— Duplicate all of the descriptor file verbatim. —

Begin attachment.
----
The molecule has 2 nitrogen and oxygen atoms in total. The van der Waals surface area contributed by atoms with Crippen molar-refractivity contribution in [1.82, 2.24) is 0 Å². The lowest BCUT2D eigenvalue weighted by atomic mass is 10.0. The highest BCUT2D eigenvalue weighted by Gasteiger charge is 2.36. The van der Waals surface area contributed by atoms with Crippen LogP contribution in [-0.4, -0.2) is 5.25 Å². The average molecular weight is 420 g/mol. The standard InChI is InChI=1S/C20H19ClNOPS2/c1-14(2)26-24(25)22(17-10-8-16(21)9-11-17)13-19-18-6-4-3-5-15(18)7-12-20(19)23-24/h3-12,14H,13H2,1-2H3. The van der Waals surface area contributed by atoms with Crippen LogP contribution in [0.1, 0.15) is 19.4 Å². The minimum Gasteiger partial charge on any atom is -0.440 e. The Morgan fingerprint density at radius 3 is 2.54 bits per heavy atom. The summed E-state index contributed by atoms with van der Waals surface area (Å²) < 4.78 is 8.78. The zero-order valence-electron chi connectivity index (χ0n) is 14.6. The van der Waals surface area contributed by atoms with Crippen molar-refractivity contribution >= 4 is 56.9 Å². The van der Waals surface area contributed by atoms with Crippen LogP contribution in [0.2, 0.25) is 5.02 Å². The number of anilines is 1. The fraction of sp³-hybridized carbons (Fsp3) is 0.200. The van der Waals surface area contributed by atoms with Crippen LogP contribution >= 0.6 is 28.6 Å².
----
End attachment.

The molecule has 2 nitrogen and oxygen atoms in total. The van der Waals surface area contributed by atoms with Crippen molar-refractivity contribution in [1.82, 2.24) is 0 Å². The lowest BCUT2D eigenvalue weighted by atomic mass is 10.0. The highest BCUT2D eigenvalue weighted by Gasteiger charge is 2.36. The van der Waals surface area contributed by atoms with Crippen LogP contribution in [-0.4, -0.2) is 5.25 Å². The average molecular weight is 420 g/mol. The standard InChI is InChI=1S/C20H19ClNOPS2/c1-14(2)26-24(25)22(17-10-8-16(21)9-11-17)13-19-18-6-4-3-5-15(18)7-12-20(19)23-24/h3-12,14H,13H2,1-2H3. The van der Waals surface area contributed by atoms with Crippen LogP contribution in [0.1, 0.15) is 19.4 Å². The minimum Gasteiger partial charge on any atom is -0.440 e. The Morgan fingerprint density at radius 3 is 2.54 bits per heavy atom. The summed E-state index contributed by atoms with van der Waals surface area (Å²) < 4.78 is 8.78. The zero-order valence-electron chi connectivity index (χ0n) is 14.6. The van der Waals surface area contributed by atoms with Crippen molar-refractivity contribution >= 4 is 56.9 Å². The van der Waals surface area contributed by atoms with Crippen LogP contribution in [0.2, 0.25) is 5.02 Å². The number of anilines is 1. The fraction of sp³-hybridized carbons (Fsp3) is 0.200. The van der Waals surface area contributed by atoms with Crippen LogP contribution >= 0.6 is 28.6 Å².